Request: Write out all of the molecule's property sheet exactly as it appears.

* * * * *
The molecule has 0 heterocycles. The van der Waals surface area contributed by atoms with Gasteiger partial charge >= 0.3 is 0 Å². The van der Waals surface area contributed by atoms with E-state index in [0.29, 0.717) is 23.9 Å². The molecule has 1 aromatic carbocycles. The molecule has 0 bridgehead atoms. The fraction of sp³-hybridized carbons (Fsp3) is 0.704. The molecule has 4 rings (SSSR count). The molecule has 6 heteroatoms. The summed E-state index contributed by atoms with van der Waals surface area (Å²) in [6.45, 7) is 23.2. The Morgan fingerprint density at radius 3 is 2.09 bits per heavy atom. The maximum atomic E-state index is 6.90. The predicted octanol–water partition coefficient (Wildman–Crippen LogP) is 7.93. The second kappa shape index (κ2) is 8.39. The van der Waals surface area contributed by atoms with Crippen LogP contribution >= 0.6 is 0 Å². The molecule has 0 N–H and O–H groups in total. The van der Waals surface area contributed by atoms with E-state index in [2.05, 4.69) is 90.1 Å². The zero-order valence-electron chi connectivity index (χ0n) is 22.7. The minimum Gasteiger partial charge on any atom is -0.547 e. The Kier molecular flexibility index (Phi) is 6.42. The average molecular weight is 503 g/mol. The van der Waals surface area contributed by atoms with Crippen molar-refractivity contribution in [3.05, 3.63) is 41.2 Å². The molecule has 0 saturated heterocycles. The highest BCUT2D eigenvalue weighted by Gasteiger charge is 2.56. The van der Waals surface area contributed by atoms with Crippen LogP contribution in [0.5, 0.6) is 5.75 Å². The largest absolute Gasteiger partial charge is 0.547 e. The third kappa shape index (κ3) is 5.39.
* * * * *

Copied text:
The molecule has 0 heterocycles. The van der Waals surface area contributed by atoms with Gasteiger partial charge >= 0.3 is 0 Å². The van der Waals surface area contributed by atoms with E-state index in [0.29, 0.717) is 23.9 Å². The molecule has 1 aromatic carbocycles. The molecule has 0 bridgehead atoms. The fraction of sp³-hybridized carbons (Fsp3) is 0.704. The molecule has 4 rings (SSSR count). The molecule has 6 heteroatoms. The summed E-state index contributed by atoms with van der Waals surface area (Å²) in [6.45, 7) is 23.2. The Morgan fingerprint density at radius 3 is 2.09 bits per heavy atom. The maximum atomic E-state index is 6.90. The predicted octanol–water partition coefficient (Wildman–Crippen LogP) is 7.93. The second kappa shape index (κ2) is 8.39. The van der Waals surface area contributed by atoms with Crippen LogP contribution >= 0.6 is 0 Å². The molecule has 0 N–H and O–H groups in total. The van der Waals surface area contributed by atoms with E-state index in [2.05, 4.69) is 90.1 Å². The zero-order valence-electron chi connectivity index (χ0n) is 22.7. The minimum Gasteiger partial charge on any atom is -0.547 e. The Kier molecular flexibility index (Phi) is 6.42. The average molecular weight is 503 g/mol. The van der Waals surface area contributed by atoms with Crippen molar-refractivity contribution in [3.05, 3.63) is 41.2 Å². The molecule has 0 saturated heterocycles. The highest BCUT2D eigenvalue weighted by Gasteiger charge is 2.56. The van der Waals surface area contributed by atoms with Crippen LogP contribution in [0.5, 0.6) is 5.75 Å². The largest absolute Gasteiger partial charge is 0.547 e. The third kappa shape index (κ3) is 5.39.